Painting with Light: An Interview with Florian Bilges

By on février 24, 2016

Je m'excuse auprès des lecteurs francophones mais il m'est impossible de traduire cette interview en français. Je suis seul aux commandes du site, j'ai un travail officiel à temps plein et la traduction me demanderait des jours… Toutes mes excuses donc.

(Article publié la première fois en 2014 et disponible aussi en chinois sur ce site.)


florian_bilges_p2_portraitFlorian Bilges was one of the first mobile photographers that I discovered when I decided that I had a good enough camera to take photos with. Immediately, I was captivated by his sense of passion for each singular photograph that he posted. From his ability to pay homage to the Dutch master painters of the Renaissance, to how he can transform such simple objects (light, or a pepper, or a teacup) into visual verse, his work is, at least for me, very special. I was even more intrigued when I learned that he was a photographer by trade. Below is an exchange the two of us had via email.
Matthew Wylie


Matthew: First of all Florian, could you give us a bit of background information on yourself – especially for readers who may not know your roots as a photographer?

Florian: After graduating from high school I was trained as a classical photographer; during that time I realized that it is only possible to make progress if you work with the right people. So, I later assisted as photographer in various reputable photographic studios in Hannover and Hamburg for a few years. In 1990, I opened my own photo studio in Hannover and initially photographed, besides still life, fashion. A couple of years ago I moved into a big house with my family (I have 2 sons), where I also set up my new studio. The house is located on the outskirts of the city and the area really is a bit rural, a fact that my visiting customers enjoy, too.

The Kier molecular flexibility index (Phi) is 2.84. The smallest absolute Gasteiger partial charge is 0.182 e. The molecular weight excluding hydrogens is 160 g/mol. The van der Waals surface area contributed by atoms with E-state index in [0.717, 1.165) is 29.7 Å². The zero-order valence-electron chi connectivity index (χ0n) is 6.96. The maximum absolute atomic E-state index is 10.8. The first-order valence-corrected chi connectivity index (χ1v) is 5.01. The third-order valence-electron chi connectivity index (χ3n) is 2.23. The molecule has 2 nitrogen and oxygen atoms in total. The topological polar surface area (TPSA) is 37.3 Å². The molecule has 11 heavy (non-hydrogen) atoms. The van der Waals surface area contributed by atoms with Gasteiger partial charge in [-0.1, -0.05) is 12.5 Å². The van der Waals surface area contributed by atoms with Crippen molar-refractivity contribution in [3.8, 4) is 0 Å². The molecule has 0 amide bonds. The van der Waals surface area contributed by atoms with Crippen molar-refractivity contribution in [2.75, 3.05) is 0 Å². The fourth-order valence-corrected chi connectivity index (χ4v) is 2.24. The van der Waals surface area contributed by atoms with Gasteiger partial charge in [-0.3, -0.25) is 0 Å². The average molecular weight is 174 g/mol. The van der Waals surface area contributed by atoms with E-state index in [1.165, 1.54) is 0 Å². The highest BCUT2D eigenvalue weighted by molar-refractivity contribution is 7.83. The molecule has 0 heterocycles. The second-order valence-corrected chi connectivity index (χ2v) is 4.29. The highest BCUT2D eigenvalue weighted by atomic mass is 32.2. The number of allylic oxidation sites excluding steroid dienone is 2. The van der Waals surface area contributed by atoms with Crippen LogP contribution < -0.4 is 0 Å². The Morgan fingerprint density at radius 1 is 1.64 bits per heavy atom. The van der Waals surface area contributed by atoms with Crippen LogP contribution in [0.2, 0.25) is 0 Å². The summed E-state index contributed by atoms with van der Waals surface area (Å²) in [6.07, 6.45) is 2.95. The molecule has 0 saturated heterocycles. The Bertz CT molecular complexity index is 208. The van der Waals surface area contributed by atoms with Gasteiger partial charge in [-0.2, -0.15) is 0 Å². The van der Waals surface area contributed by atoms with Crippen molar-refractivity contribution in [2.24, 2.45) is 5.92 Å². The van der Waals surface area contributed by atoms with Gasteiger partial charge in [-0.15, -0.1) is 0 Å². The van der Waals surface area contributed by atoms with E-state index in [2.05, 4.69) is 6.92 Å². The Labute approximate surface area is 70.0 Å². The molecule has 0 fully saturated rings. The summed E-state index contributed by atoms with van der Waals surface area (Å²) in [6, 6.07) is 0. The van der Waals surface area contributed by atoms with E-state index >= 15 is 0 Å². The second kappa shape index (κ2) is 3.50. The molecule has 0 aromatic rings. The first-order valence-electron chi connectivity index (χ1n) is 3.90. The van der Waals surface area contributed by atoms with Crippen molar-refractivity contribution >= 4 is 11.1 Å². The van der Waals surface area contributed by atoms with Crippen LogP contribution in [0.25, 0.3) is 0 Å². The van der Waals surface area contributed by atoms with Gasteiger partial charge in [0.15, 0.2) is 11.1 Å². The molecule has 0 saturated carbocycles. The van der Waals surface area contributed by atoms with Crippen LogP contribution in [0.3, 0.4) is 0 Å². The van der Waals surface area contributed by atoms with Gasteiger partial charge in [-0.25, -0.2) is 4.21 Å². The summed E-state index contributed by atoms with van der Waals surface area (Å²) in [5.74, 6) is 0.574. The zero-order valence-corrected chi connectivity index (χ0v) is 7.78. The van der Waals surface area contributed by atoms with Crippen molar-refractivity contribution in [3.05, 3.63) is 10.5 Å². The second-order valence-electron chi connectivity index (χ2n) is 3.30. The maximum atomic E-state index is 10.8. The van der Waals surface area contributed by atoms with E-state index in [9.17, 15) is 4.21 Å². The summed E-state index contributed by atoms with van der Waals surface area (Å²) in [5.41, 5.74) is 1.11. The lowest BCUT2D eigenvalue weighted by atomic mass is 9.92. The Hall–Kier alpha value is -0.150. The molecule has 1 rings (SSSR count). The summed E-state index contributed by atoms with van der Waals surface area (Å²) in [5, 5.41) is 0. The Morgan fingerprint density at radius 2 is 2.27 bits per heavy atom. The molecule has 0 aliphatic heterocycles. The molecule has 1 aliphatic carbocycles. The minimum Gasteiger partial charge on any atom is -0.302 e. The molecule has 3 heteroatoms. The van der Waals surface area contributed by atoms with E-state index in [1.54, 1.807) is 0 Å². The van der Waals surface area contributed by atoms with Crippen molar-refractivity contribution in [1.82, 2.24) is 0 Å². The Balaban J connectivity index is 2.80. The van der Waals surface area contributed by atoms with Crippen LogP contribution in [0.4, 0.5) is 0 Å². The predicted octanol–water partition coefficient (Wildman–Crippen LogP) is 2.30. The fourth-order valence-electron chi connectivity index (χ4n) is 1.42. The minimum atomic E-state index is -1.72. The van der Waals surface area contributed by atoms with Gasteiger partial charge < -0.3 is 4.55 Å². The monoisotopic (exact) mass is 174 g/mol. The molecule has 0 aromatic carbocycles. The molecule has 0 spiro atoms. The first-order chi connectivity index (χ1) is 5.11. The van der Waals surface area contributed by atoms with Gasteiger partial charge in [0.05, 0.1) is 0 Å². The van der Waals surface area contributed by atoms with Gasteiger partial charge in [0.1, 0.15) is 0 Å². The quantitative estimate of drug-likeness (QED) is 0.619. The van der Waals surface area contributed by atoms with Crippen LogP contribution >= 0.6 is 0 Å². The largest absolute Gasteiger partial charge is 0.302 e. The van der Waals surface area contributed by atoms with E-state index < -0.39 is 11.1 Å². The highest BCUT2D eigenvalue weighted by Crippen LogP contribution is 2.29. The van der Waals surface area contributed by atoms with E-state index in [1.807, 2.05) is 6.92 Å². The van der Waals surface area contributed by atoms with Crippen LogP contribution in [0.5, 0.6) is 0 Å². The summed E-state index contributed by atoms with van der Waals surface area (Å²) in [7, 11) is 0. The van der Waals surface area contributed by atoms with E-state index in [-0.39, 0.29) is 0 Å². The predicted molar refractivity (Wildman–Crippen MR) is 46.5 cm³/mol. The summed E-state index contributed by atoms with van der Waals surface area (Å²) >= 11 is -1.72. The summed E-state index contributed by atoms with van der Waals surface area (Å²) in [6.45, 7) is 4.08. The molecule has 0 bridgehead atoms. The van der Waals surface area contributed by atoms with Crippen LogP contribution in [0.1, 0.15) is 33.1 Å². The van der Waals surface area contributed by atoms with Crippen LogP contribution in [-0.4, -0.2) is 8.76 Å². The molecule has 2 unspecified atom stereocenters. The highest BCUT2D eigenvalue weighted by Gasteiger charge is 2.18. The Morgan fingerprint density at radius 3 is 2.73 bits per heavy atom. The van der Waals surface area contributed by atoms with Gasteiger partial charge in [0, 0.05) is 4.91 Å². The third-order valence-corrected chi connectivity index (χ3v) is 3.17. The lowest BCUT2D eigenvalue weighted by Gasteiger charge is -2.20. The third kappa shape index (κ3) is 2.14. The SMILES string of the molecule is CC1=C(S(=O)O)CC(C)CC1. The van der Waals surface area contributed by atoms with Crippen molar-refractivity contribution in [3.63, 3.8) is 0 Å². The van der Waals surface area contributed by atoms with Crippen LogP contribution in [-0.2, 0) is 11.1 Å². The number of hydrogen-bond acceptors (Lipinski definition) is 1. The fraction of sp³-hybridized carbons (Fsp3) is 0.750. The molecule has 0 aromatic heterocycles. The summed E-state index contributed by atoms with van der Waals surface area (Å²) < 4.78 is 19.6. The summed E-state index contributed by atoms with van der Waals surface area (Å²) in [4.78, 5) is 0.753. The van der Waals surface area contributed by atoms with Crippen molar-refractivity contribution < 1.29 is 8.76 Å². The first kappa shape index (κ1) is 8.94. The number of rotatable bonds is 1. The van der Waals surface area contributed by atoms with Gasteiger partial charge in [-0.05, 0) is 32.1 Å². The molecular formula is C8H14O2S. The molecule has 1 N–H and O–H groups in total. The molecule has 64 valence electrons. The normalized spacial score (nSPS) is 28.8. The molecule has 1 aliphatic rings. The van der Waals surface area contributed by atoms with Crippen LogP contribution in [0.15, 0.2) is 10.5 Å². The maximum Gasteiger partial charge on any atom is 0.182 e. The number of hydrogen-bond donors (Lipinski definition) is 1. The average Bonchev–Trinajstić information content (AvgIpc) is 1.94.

I got into iPhone-photography in the summer of 2013. I saw iPhone-pictures that inspired me on different websites. Not because of the technical quality (oh, this is taken with a smartphone), but rather because of the explosive creativity conveyed by these pictures. My first attempts with the iPhone then confirmed that this simple device is actually an exceptional tool. I then got into social networks, at first Oggl, only later. I owe the engagement with Hipstamatic on Facebook actually to you Matthew, when you encouraged me to post pictures on this format. By now iPhone-photography has become an integral part of my photographic work and correlates productively with my professional work.